Research Library

Star Performers in Twenty-First Century Companies

This study examines the emergence of star performers—a few individuals who contribute the majority of output—and what it means for business.

Herman Aguinis and Ernest O’Boyle Jr.

University of Pennsylvania

Promotions and the Peter Principle

Using 1,500 employees across 214 firms, the researchers calculated the probability that a salesperson would be promoted to a management role based on their past performance, then compared it to their performance as a manager.

Alan Benson, Danielle Li, and Kelly Shue

National Bureau of Economic Research

New Talent Signals: Shiny New Objects or a Brave New World?

The digital revolution has produced a wide range of new tools for making quick and cheap inferences about human potential and predicting future work performance. However, there is little scientific research on many of these new assessment methods, which leaves human resources managers with no evidence to evaluate how useful they actually are.

Tomas Chamorro-Premuzic, David Winsborough, Ryne A Sherman, and Robert Hogan

Society for Industrial and Organizational Psychology

Measuring Quality of Hire – The Ultimate Recruiting Metric

John Sullivan covers the concept of quality of hire (QoH)—why it’s important, when and how to measure it, common mistakes companies make, and other questions.

John Sullivan and Master Burnett

Dr. John Sullivan

How social influence can undermine the wisdom of crowd effect

The “wisdom of the crowd” effect is the finding that the average estimate of a group can be more accurate than the estimate of an expert. This study discovered that even mild social influence can undermine the wisdom of the crowd effect in simple estimation tasks.

Jan Lorenz, Heiko Rauhut, Frank Schweitzer, and Dirk Helbing

Proceedings of the National Academy of Sciences

Has Industrial-Organizational Psychology Lost Its Way?

This paper argues that as a field, industrial and organizational psychology (I-O) is failing at its central purpose of providing evidence-based solutions to real-world management problems.

Deniz S. Ones, Robert B. Kaiser, Tomas Chamorro-Premuzic, and Cicek Svensson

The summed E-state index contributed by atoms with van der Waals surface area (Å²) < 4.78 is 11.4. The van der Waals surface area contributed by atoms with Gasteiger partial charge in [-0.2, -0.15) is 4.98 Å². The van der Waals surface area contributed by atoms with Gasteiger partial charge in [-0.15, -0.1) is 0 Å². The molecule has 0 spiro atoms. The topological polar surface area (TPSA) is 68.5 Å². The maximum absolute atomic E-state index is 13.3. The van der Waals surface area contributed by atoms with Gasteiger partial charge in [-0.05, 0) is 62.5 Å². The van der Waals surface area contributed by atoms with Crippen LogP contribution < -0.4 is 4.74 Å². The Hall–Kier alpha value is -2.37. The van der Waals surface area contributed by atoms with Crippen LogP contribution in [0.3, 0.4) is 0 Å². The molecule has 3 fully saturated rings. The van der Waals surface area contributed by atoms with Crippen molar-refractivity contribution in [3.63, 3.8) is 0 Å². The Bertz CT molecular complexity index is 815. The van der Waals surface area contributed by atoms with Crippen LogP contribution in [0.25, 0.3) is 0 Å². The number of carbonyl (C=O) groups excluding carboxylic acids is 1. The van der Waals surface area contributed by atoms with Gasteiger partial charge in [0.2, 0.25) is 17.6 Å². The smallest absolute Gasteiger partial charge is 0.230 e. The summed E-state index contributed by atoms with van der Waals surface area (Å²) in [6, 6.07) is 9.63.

Society for Industrial and Organizational Psychology

Evolution and Revolution as Organizations Grow

This paper creates a theoretical framework for understanding the various phases of organizational growth and explores the implications these dynamics have for how leaders should manage change.

Larry E. Greiner

Harvard Business Review

A meta-analysis of positive humor in the workplace

This paper examines the role of positive humor in the workplace through a meta-analysis of 49 different studies.

Jessica Mesmer-Magnus, David J. Glew, and Chockalingam Viswesvaran

Journal of Managerial Psychology

Are Applicants More Likely to Quit Longer Effect of Assessment Length on Applicant Attrition Behavior

This study examines how pre-employment assessment length affects the rate at which job applicants opt out of the assessment phase. To evaluate the tradeoff between reliability and attrition, the authors used data from 69 selection systems and over 220,000 job seekers.

Jay H. Hardy III, Carter Gibson, Matthew Sloan, and Alison Carr

Journal of Applied Psychology, American Psychological Association

Artificial intelligence in HR: Challenges and a path forward

This paper explores the unrealized potential of artificial intelligence in human resource management and suggests how progress might be made. The authors identify several key challenges with using data science techniques to enhance HR practices.

Prasanna Tambe, Peter Cappelli, and Valery Yakubovich

University of Pennsylvania

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